The children informed us solemnly that the place was haunted, the turgid tale being told with much gurning, gesturing and the utilisation of a small child to demonstrate a previous incumbent in their death throes. As we didn’t seem perturbed by this grisly tale, they decided we must also be “fou” and wandered off to confirm to their parents that indeed the new voisins Anglaise (English neighbours) were very strange.
We had heard no signs of life in the neighbouring house up until that point so were congratulating ourselves on the sound insulation of old stone walls when suddenly what appeared to be a party started up on the other side of the breeze blocks. Clearly we had just one layer of shaped cement between us and the neighbours on one side and if we could hear them, they could certainly hear our music so the utterly pointless painting stopped and insulation suddenly became a priority both in the cave and the kitchen/dining room above. The neighbours turned out to be a delightful young couple, but at least a generation too young to enjoy our taste in music.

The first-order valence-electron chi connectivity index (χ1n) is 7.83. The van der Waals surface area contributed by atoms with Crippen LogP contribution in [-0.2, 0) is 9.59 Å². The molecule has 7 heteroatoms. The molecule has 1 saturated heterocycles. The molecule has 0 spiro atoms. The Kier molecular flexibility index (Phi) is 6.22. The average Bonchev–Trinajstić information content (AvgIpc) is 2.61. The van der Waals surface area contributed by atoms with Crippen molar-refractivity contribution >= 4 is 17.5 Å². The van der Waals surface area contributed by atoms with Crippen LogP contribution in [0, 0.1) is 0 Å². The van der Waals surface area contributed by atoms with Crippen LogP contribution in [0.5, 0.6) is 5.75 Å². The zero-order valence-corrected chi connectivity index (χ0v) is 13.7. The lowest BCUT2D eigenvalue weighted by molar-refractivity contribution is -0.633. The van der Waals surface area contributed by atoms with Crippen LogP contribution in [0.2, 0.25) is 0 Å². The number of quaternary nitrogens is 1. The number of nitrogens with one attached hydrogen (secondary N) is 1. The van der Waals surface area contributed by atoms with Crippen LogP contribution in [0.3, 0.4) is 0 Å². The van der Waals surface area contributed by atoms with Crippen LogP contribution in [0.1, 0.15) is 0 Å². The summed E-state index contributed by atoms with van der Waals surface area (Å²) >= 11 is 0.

On our last day, being both foolhardy and intrepid, I decided to climb out onto the roof of what we were now pretentiously and somewhat prematurely calling the dining room to try and imagine what the view from our planned roof terrace would look like- but the condition of the tiles suggested that this was not a good idea, particularly with the lack of handholds, the slope and the thirty foot drop into the courtyard below. Trev’s voice drifted up from below” I hope you’re not climbing out on that dodgy roof”
He knows me so well………………….
I settled for looking at the red soil and craggy broken teeth of the hills that cradled the village, listened to the river rushing below and registered the almost complete absence of any other sound How on earth I could leave this place and walk away? The feeling that I had finally come home was almost overwhelming.
I turned from the breathtaking view and my dreamy contemplations and looked at the building site behind me
Yes, we were quite, quite mad…………………………………….